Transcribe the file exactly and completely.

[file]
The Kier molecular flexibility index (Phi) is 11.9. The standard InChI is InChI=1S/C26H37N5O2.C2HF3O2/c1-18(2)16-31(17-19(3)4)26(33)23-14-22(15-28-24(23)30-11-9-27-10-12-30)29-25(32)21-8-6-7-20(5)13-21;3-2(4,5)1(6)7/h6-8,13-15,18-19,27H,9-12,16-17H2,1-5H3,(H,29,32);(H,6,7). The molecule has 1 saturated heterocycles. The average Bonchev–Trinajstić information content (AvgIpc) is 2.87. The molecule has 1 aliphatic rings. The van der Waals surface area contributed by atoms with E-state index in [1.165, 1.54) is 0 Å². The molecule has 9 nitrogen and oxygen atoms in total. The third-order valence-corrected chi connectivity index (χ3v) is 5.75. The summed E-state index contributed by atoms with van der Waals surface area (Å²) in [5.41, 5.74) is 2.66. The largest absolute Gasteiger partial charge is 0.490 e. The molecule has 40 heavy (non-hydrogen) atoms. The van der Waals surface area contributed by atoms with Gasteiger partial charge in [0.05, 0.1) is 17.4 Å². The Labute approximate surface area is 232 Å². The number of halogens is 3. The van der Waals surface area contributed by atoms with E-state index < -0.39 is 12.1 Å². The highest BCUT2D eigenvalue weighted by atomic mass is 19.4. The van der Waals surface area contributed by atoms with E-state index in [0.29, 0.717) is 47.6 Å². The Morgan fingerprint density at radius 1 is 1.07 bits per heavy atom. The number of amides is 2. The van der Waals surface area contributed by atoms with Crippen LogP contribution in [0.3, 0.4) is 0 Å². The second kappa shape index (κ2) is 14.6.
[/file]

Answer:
The Kier molecular flexibility index (Phi) is 11.9. The standard InChI is InChI=1S/C26H37N5O2.C2HF3O2/c1-18(2)16-31(17-19(3)4)26(33)23-14-22(15-28-24(23)30-11-9-27-10-12-30)29-25(32)21-8-6-7-20(5)13-21;3-2(4,5)1(6)7/h6-8,13-15,18-19,27H,9-12,16-17H2,1-5H3,(H,29,32);(H,6,7). The molecule has 1 saturated heterocycles. The average Bonchev–Trinajstić information content (AvgIpc) is 2.87. The molecule has 1 aliphatic rings. The van der Waals surface area contributed by atoms with E-state index in [1.165, 1.54) is 0 Å². The molecule has 9 nitrogen and oxygen atoms in total. The third-order valence-corrected chi connectivity index (χ3v) is 5.75. The summed E-state index contributed by atoms with van der Waals surface area (Å²) in [5.41, 5.74) is 2.66. The largest absolute Gasteiger partial charge is 0.490 e. The molecule has 40 heavy (non-hydrogen) atoms. The van der Waals surface area contributed by atoms with Gasteiger partial charge in [0.05, 0.1) is 17.4 Å². The Labute approximate surface area is 232 Å². The number of halogens is 3. The van der Waals surface area contributed by atoms with E-state index < -0.39 is 12.1 Å². The highest BCUT2D eigenvalue weighted by atomic mass is 19.4. The van der Waals surface area contributed by atoms with E-state index in [0.29, 0.717) is 47.6 Å². The Morgan fingerprint density at radius 1 is 1.07 bits per heavy atom. The number of amides is 2. The van der Waals surface area contributed by atoms with Crippen LogP contribution in [0.3, 0.4) is 0 Å². The second kappa shape index (κ2) is 14.6.